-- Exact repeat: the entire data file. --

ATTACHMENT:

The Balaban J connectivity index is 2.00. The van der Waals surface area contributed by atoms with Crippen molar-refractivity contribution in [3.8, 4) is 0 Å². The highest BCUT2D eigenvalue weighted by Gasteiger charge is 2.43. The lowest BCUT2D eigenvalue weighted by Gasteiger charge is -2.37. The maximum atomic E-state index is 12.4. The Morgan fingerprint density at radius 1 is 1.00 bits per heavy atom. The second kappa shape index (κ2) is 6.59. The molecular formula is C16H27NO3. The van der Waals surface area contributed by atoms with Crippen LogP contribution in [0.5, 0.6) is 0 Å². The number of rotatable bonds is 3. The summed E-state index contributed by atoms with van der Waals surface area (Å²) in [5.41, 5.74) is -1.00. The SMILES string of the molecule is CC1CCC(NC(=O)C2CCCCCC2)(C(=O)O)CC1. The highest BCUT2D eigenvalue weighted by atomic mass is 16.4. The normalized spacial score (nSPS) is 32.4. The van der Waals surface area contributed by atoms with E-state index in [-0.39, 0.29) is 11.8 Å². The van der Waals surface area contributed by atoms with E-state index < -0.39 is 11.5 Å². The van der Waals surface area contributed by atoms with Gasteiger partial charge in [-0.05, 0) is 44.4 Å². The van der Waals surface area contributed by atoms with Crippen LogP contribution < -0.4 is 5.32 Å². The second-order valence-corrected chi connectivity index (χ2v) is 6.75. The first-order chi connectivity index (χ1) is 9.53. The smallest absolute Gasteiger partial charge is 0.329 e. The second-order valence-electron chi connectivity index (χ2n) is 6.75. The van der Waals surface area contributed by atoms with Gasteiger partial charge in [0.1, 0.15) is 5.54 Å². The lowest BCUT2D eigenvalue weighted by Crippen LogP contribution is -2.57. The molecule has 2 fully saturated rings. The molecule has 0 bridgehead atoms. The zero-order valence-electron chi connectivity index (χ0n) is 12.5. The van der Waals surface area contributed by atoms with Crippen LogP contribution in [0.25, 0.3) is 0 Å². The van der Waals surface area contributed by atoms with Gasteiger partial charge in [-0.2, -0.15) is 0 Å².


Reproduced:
The Balaban J connectivity index is 2.00. The van der Waals surface area contributed by atoms with Crippen molar-refractivity contribution in [3.8, 4) is 0 Å². The highest BCUT2D eigenvalue weighted by Gasteiger charge is 2.43. The lowest BCUT2D eigenvalue weighted by Gasteiger charge is -2.37. The maximum atomic E-state index is 12.4. The Morgan fingerprint density at radius 1 is 1.00 bits per heavy atom. The second kappa shape index (κ2) is 6.59. The molecular formula is C16H27NO3. The van der Waals surface area contributed by atoms with Crippen LogP contribution in [0.5, 0.6) is 0 Å². The number of rotatable bonds is 3. The summed E-state index contributed by atoms with van der Waals surface area (Å²) in [5.41, 5.74) is -1.00. The SMILES string of the molecule is CC1CCC(NC(=O)C2CCCCCC2)(C(=O)O)CC1. The highest BCUT2D eigenvalue weighted by atomic mass is 16.4. The normalized spacial score (nSPS) is 32.4. The van der Waals surface area contributed by atoms with E-state index in [-0.39, 0.29) is 11.8 Å². The van der Waals surface area contributed by atoms with E-state index < -0.39 is 11.5 Å². The van der Waals surface area contributed by atoms with Gasteiger partial charge in [-0.05, 0) is 44.4 Å². The van der Waals surface area contributed by atoms with Crippen LogP contribution < -0.4 is 5.32 Å². The second-order valence-corrected chi connectivity index (χ2v) is 6.75. The first-order chi connectivity index (χ1) is 9.53. The smallest absolute Gasteiger partial charge is 0.329 e. The second-order valence-electron chi connectivity index (χ2n) is 6.75. The van der Waals surface area contributed by atoms with Gasteiger partial charge in [0.1, 0.15) is 5.54 Å². The lowest BCUT2D eigenvalue weighted by Crippen LogP contribution is -2.57. The molecule has 2 fully saturated rings. The molecule has 0 bridgehead atoms. The zero-order valence-electron chi connectivity index (χ0n) is 12.5. The van der Waals surface area contributed by atoms with Crippen LogP contribution in [0.25, 0.3) is 0 Å². The van der Waals surface area contributed by atoms with Gasteiger partial charge in [-0.2, -0.15) is 0 Å².